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E-Commerce Guidance

Embarking on an e-commerce venture can be daunting, but with the right guidance and strategies, you can thrive in the digital marketplace.

The term e-commerce refers to the buying and selling of products or services over the internet, encompassing various activities and services related to these transactions.

We offer various services in the field of e-commerce in foreign countries, including:

1- Assessing the company's eligibility for conducting e-commerce sales in foreign countries,

2- Conducting research on suitable e-commerce platforms for the customer's product or service,

3- Providing detailed information on registration requirements for e-commerce platforms,

4- Assisting with platform registration procedures,

5- Contract consultancy,

6- Logistics consultancy,

7- Human resources research,

8- Foreign trade transaction consultancy,

9- Brand consultancy,

10- Unfair competition consultancy,

11- Consumer complaints consultancy,

12- Consultancy for administrative fines,

13- Payment and collection consultancy,

14- Consultancy on personal data protection

15- E-commerce taxation rules

Accurate and suitable information about the e-commerce legislation of the countries you intend to operate in is crucial if you plan to export your products or services abroad, or develop e-commerce sales for your company in foreign markets. Such information should facilitate your business goals and operations, while also being accurate and relevant to your specific needs.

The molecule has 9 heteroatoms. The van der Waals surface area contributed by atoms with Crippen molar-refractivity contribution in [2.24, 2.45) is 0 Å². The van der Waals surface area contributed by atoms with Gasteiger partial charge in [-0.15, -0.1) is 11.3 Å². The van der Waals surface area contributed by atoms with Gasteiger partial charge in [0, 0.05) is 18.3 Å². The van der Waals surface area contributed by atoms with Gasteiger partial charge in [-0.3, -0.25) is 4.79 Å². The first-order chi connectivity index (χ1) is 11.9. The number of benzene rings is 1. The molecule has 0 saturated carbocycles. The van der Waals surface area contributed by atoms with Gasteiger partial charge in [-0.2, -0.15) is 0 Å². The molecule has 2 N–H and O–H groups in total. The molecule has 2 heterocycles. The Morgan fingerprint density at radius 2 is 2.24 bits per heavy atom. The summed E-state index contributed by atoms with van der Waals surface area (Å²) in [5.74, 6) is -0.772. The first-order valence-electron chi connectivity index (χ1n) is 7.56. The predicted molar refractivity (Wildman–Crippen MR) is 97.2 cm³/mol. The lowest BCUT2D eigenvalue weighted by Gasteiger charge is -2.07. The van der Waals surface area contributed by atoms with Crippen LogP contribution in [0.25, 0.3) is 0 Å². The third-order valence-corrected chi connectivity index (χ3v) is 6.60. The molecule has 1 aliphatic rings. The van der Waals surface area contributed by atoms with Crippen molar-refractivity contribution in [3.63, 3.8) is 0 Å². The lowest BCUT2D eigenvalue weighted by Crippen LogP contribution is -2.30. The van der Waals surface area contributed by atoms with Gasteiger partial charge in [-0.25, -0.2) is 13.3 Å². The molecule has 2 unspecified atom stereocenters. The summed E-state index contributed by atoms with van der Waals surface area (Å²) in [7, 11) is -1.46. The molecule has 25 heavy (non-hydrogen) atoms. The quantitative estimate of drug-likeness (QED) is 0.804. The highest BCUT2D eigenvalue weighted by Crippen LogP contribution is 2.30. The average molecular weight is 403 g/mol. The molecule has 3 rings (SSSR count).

Are you planning to conduct e-commerce activities abroad?

E-commerce is not a straightforward individual process, but there are already various business models for conducting online business, which can be categorized based on the number of suppliers or service providers to customers. These models include: 1-to-1 (e-shop), more-to-1 (e-mall), and more-to-more (e-auction).

The purpose of E-Commerce Management is to aid current and future managers in effectively overseeing the E-Commerce process by merging business models, marketing, and internet technology.

The latest technology transforming e-commerce is artificial intelligence (AI), which can interpret external data accurately, learn from that data, and use the learnings to accomplish specific goals and tasks through adaptable adjustments.

The utilization of AI techniques, systems, tools, or algorithms to facilitate activities associated with the purchase and sale of products or services over the internet is referred to as AI in e-commerce.


In 2021, Eurostat published recent studies indicating that 70% of the total population in Europe has engaged in e-commerce, with approximately 71% of participants reporting that their purchases were satisfactory.

The e-commerce market in Europe is of great significance, as it connects over 500 million consumers. The  transaction volume is more than  $602 billion. There is a significant disparity in e-commerce rates between Western Europe (83%) and Eastern Europe (36%), indicating a significant growth opportunity for e-commerce activities in the eastern part of the EU.

Do you have any knowledge about electronic trust?

The four main factors that have the greatest impact on e-trust are website accessibility, privacy, quality, and post-sale support.